General Travel

Part of the ‘all-rounder’ quality that Deuter attaches to the TA30 suggests to me it should be at ease with general travel duties. With the amount of road riding trips I guide, the TA30 was destined to spend quite a lot of time in such a capacity.

A fun video of packing it can be found here!

It’s also seen use lugging some sport climbing gear around between work assignments.

The H x W x D of 54 x 28 x 24 cm means the Trans Alpine 30 should be hand luggage ready. To test this, I took a four night trip to Reykjavik, with this as my only bag. Here it is stowed safely under the seat in front of me:

Comfortably taking a couple of changes of clothes and a few other travel essentials, the TA30 passes this test. It performed well as a day to day bag both around town and on hikes to hot springs, with ample room for food and clothing. Those side pockets came in extra handy for bottles of water, too. None of my other bags have them, and in most other situations I wouldn’t care much for them, but they really complement the all-rounder ethic of this bag. The waist strap pockets were also a very useful place to store hotel keys.

The verdict so far

I have been using the TA30 for a few months now; with useful features and a good size it has quickly become a familiar travel companion and comfortable, capable riding sack. I’ll happily keep testing it out!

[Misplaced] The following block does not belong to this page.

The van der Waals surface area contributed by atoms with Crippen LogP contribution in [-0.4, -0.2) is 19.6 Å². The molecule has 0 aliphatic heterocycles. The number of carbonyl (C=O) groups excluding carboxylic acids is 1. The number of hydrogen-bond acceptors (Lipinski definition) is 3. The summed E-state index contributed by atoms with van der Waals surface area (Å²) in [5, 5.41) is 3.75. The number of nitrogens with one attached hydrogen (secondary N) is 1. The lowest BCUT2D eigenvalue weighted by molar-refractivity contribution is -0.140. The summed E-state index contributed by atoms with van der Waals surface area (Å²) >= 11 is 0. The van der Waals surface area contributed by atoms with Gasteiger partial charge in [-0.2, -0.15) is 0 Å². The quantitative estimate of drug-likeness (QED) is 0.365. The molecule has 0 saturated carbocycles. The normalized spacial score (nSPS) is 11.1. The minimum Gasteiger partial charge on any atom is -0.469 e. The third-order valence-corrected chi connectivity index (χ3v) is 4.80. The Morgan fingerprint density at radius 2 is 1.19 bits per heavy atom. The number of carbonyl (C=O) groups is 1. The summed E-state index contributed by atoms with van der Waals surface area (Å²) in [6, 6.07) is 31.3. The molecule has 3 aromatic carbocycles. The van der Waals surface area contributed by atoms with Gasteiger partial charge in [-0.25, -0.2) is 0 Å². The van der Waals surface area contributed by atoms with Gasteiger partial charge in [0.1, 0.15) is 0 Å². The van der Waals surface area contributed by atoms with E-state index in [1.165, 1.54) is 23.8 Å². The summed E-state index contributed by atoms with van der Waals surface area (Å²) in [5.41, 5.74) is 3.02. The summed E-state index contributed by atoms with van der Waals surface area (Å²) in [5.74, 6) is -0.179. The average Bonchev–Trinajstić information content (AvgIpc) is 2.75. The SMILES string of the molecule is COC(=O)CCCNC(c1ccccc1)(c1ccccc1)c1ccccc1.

Mountain biking summer 2017

After guiding a lot of road trips, I always love getting back on my mountain bike, riding and guiding quality trails. This summer I’ve had the pleasure of riding one of my favourites in the Lake District with good friends: the three passes starting from Staveley.

This was followed by an impromptu trip up to Scotland to cover the last few days of Saddle Skedaddle‘s Celtic Crossing trip. This is an epic journey in the traditional cross country mould which starts on the north coast of Scotland in Bettyhill and concludes at the Wallace monument in Stirling. The day I started we were to cross the Corrieyairack Pass.